15 EU countries join lawsuit against Hungary

On the deadline of 6 April 2023, 15 EU Member States and the European Parliament had confirmed their participation to the lawsuit launched by the European Commission against Hungary’s ‘anti-LGBTIQ+ propaganda law’. With this unprecedented support, this lawsuit became the largest human rights case in EU legal history.

Following the publication of the case (see press release), Belgium was the first country to announce its support, quickly joined by Luxembourg and The Netherlands. In the following weeks, the European Paliament and six others Member States announced their support: Portugal, Denmark, Austria, Malta, Spain, and Ireland. They were followed by Sweden, Finland, Slovenia, Greece, France, and Germany during the deadline extension for the application of intervene.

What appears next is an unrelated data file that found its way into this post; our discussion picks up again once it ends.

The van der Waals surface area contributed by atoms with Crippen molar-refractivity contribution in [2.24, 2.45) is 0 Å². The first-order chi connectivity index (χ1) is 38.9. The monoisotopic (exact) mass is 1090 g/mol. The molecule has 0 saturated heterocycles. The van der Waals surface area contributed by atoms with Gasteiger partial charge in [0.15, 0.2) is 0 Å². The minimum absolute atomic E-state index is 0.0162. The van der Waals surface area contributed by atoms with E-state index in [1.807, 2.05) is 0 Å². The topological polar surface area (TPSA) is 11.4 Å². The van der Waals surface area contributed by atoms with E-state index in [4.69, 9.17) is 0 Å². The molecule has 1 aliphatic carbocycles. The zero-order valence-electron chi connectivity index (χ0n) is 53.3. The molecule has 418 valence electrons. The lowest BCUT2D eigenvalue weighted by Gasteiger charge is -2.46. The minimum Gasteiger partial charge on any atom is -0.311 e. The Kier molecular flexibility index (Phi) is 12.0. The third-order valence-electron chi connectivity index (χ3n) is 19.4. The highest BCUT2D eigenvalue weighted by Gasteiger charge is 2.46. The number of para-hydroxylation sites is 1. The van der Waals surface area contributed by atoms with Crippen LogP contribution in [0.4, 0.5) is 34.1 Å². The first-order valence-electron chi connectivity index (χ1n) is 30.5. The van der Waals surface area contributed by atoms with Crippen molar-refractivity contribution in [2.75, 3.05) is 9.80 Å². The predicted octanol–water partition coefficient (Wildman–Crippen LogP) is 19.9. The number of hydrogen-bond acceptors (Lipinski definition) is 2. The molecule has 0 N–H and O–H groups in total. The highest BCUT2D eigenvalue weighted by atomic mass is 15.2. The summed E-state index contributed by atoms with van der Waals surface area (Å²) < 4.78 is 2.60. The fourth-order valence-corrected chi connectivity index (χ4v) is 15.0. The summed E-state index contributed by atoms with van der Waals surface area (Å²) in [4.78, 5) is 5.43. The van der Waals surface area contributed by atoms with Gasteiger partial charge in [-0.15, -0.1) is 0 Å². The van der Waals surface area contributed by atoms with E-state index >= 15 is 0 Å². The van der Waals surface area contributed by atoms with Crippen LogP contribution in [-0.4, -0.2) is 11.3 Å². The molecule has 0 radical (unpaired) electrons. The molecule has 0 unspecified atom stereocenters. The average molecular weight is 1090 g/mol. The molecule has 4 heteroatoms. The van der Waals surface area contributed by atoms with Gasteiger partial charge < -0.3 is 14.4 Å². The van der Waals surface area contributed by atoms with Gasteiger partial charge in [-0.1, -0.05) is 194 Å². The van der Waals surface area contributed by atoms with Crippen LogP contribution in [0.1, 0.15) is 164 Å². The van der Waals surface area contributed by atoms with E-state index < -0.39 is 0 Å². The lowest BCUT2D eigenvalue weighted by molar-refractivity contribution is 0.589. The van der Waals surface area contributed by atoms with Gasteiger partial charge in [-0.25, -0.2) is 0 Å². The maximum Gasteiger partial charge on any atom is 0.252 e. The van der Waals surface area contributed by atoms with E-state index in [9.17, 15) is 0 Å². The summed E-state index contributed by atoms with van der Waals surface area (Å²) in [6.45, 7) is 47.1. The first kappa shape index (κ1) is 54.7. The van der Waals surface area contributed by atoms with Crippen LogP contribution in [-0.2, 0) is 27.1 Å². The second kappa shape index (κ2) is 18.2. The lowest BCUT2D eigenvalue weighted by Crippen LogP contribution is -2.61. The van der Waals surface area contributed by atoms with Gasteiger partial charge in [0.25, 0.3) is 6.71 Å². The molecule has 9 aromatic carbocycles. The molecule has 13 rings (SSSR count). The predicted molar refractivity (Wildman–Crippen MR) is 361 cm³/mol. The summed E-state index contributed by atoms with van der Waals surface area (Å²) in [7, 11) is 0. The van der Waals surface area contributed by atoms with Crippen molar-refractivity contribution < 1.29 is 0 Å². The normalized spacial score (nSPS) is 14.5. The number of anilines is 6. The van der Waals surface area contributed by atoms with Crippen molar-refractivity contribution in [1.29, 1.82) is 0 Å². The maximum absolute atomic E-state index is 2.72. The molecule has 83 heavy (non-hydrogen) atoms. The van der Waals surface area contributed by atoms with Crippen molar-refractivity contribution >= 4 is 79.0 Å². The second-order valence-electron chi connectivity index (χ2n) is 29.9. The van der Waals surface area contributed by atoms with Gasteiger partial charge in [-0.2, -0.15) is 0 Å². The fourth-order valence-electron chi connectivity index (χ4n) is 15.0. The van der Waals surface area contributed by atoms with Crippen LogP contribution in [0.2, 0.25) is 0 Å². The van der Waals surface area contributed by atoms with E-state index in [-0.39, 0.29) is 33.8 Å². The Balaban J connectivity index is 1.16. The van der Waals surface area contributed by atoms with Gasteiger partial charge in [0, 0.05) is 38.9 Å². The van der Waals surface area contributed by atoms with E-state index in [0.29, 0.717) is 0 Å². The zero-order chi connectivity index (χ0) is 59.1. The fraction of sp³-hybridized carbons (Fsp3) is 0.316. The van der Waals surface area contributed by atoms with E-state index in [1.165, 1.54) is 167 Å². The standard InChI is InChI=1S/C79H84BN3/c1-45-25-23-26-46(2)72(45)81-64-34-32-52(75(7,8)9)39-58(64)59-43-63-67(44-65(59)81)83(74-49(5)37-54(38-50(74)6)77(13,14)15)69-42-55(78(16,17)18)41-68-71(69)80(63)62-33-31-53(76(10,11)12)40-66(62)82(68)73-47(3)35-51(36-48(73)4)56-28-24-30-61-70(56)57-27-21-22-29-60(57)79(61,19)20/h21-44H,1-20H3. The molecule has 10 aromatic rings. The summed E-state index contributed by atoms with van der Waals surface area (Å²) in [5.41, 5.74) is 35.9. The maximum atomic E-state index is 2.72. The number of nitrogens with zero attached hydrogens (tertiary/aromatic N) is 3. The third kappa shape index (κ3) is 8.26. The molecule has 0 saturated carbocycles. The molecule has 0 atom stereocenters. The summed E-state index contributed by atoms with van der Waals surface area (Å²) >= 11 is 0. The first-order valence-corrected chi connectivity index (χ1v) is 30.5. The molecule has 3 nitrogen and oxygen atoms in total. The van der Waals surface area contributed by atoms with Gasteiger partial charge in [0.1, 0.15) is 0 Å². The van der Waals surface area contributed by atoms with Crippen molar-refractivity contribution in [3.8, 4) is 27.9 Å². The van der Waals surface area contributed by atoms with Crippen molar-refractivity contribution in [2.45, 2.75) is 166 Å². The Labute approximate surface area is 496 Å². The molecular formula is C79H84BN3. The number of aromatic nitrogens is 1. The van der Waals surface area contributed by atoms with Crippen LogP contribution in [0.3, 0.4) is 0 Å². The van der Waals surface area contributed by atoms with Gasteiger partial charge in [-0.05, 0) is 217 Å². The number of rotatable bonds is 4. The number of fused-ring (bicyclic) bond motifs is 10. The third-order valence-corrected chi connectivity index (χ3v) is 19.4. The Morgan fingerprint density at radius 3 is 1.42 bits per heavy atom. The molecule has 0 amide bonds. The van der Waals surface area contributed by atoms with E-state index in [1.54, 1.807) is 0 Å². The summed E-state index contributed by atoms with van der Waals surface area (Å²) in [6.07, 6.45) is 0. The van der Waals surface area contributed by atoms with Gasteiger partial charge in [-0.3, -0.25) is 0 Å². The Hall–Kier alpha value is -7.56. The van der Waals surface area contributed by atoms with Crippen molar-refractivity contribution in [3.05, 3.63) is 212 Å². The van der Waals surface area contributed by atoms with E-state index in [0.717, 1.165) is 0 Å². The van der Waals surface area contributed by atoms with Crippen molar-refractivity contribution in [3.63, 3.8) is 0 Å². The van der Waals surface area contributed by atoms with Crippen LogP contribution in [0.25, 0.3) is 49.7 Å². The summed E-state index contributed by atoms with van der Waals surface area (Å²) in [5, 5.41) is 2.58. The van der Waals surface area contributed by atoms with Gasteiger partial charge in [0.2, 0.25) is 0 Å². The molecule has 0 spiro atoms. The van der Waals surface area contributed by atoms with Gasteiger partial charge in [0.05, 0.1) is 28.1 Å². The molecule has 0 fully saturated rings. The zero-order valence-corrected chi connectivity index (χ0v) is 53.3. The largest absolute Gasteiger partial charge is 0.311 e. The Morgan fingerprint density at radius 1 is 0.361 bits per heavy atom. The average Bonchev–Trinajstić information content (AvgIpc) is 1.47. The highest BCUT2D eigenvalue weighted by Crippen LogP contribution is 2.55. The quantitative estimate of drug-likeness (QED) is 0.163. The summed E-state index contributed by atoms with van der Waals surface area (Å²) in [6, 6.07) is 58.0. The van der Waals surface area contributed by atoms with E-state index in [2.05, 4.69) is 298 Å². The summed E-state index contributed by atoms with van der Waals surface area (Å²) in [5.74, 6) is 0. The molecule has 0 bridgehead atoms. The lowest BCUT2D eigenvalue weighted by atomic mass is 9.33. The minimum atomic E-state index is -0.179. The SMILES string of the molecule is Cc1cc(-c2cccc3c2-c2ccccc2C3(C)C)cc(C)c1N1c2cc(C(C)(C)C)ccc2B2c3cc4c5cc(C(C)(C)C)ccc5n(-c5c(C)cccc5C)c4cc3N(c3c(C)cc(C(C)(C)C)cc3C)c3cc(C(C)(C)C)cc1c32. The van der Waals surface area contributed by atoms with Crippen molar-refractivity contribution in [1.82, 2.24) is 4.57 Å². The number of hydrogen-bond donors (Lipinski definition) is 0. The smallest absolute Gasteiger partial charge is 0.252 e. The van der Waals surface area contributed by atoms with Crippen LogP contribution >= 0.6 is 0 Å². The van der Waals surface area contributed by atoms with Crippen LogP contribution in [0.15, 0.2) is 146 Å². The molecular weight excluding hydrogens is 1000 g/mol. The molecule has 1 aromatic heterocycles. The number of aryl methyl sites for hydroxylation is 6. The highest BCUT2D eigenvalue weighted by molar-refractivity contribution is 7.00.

This historic coalition of EU institutions and Member States sends a strong message to Viktor Orbán regarding the defense of our core values of equality, inclusion, and rule of law. His Russian-inspired policies against the fundamental human rights of LGBTIQ+ people will not be tolerated in the EU. From Brussels to Valletta, Lisbon to Helsinki, The Hague to Ljubljana, Dublin to Athens, Orbán has been clearly told ‘Enough!’.

Principled Benelux Member States lead the way

This resounding victory for the protection of the human rights of LGBTIQ+ people in the EU has highlighted a change of dynamics in Europe. Today, the strongest allies of human rights defenders are to be found in the Benelux. Belgium, Luxembourg, and the Netherlands, joined the case in less than 48 hours.